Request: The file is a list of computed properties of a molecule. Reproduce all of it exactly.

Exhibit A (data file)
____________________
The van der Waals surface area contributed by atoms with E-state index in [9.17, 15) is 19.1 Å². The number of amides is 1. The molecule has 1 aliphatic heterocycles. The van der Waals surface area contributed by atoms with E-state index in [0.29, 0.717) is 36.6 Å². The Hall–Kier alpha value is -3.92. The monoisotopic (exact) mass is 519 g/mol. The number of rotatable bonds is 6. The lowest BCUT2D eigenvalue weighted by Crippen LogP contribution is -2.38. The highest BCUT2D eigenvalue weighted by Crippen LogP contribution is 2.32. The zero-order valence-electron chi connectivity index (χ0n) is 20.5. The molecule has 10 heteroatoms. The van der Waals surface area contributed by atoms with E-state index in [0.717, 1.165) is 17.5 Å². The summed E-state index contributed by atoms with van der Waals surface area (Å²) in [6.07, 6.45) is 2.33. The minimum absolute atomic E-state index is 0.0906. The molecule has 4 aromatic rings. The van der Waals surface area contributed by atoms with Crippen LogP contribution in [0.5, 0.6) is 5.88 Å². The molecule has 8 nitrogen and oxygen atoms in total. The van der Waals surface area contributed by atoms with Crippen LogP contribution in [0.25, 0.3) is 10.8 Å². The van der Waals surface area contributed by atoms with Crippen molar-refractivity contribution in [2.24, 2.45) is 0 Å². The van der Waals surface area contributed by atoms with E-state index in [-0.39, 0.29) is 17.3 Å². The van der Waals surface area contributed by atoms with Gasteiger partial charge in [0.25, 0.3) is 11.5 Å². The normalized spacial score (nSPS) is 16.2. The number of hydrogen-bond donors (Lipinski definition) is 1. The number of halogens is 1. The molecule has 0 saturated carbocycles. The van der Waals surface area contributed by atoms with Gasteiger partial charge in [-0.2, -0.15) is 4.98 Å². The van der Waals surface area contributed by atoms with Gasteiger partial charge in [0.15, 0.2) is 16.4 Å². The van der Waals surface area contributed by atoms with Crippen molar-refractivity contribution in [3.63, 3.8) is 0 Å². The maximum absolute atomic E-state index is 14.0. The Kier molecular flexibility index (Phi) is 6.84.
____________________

The van der Waals surface area contributed by atoms with E-state index in [9.17, 15) is 19.1 Å². The number of amides is 1. The molecule has 1 aliphatic heterocycles. The van der Waals surface area contributed by atoms with E-state index in [0.29, 0.717) is 36.6 Å². The Hall–Kier alpha value is -3.92. The monoisotopic (exact) mass is 519 g/mol. The number of rotatable bonds is 6. The lowest BCUT2D eigenvalue weighted by Crippen LogP contribution is -2.38. The highest BCUT2D eigenvalue weighted by Crippen LogP contribution is 2.32. The zero-order valence-electron chi connectivity index (χ0n) is 20.5. The molecule has 10 heteroatoms. The van der Waals surface area contributed by atoms with E-state index in [0.717, 1.165) is 17.5 Å². The summed E-state index contributed by atoms with van der Waals surface area (Å²) in [6.07, 6.45) is 2.33. The minimum absolute atomic E-state index is 0.0906. The molecule has 4 aromatic rings. The van der Waals surface area contributed by atoms with Crippen LogP contribution in [0.5, 0.6) is 5.88 Å². The molecule has 8 nitrogen and oxygen atoms in total. The van der Waals surface area contributed by atoms with Crippen LogP contribution in [0.25, 0.3) is 10.8 Å². The van der Waals surface area contributed by atoms with Crippen molar-refractivity contribution in [2.24, 2.45) is 0 Å². The van der Waals surface area contributed by atoms with E-state index in [-0.39, 0.29) is 17.3 Å². The van der Waals surface area contributed by atoms with Gasteiger partial charge in [0.25, 0.3) is 11.5 Å². The normalized spacial score (nSPS) is 16.2. The number of hydrogen-bond donors (Lipinski definition) is 1. The number of halogens is 1. The molecule has 0 saturated carbocycles. The van der Waals surface area contributed by atoms with Gasteiger partial charge in [-0.2, -0.15) is 4.98 Å². The van der Waals surface area contributed by atoms with Gasteiger partial charge in [0.15, 0.2) is 16.4 Å². The van der Waals surface area contributed by atoms with Crippen molar-refractivity contribution in [3.63, 3.8) is 0 Å². The maximum absolute atomic E-state index is 14.0. The Kier molecular flexibility index (Phi) is 6.84.